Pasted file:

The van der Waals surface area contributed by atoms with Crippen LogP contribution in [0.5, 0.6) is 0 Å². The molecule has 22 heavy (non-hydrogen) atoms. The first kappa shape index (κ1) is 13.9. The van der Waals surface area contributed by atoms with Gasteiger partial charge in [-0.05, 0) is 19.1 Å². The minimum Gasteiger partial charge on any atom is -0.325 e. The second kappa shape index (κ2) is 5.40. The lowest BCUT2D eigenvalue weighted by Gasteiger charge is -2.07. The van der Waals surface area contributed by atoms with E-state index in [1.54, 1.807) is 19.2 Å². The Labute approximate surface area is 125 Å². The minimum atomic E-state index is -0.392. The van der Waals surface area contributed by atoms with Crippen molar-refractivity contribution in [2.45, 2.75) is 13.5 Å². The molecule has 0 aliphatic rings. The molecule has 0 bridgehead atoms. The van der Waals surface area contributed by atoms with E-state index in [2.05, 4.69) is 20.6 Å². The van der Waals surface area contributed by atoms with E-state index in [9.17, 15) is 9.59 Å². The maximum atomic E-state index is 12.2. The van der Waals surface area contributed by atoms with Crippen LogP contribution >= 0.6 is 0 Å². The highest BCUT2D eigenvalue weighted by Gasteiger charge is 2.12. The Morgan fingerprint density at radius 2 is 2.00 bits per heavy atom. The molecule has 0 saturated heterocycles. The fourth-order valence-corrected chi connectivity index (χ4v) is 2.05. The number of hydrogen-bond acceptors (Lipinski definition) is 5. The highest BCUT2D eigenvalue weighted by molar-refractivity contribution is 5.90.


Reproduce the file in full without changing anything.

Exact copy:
The van der Waals surface area contributed by atoms with Crippen LogP contribution in [0.5, 0.6) is 0 Å². The molecule has 22 heavy (non-hydrogen) atoms. The first kappa shape index (κ1) is 13.9. The van der Waals surface area contributed by atoms with Gasteiger partial charge in [-0.05, 0) is 19.1 Å². The minimum Gasteiger partial charge on any atom is -0.325 e. The second kappa shape index (κ2) is 5.40. The lowest BCUT2D eigenvalue weighted by Gasteiger charge is -2.07. The van der Waals surface area contributed by atoms with E-state index in [1.54, 1.807) is 19.2 Å². The Labute approximate surface area is 125 Å². The minimum atomic E-state index is -0.392. The van der Waals surface area contributed by atoms with Crippen molar-refractivity contribution in [2.45, 2.75) is 13.5 Å². The molecule has 0 aliphatic rings. The molecule has 0 bridgehead atoms. The van der Waals surface area contributed by atoms with E-state index in [2.05, 4.69) is 20.6 Å². The van der Waals surface area contributed by atoms with E-state index in [9.17, 15) is 9.59 Å². The maximum atomic E-state index is 12.2. The van der Waals surface area contributed by atoms with Crippen LogP contribution >= 0.6 is 0 Å². The highest BCUT2D eigenvalue weighted by Gasteiger charge is 2.12. The Morgan fingerprint density at radius 2 is 2.00 bits per heavy atom. The molecule has 0 saturated heterocycles. The fourth-order valence-corrected chi connectivity index (χ4v) is 2.05. The number of hydrogen-bond acceptors (Lipinski definition) is 5. The highest BCUT2D eigenvalue weighted by molar-refractivity contribution is 5.90.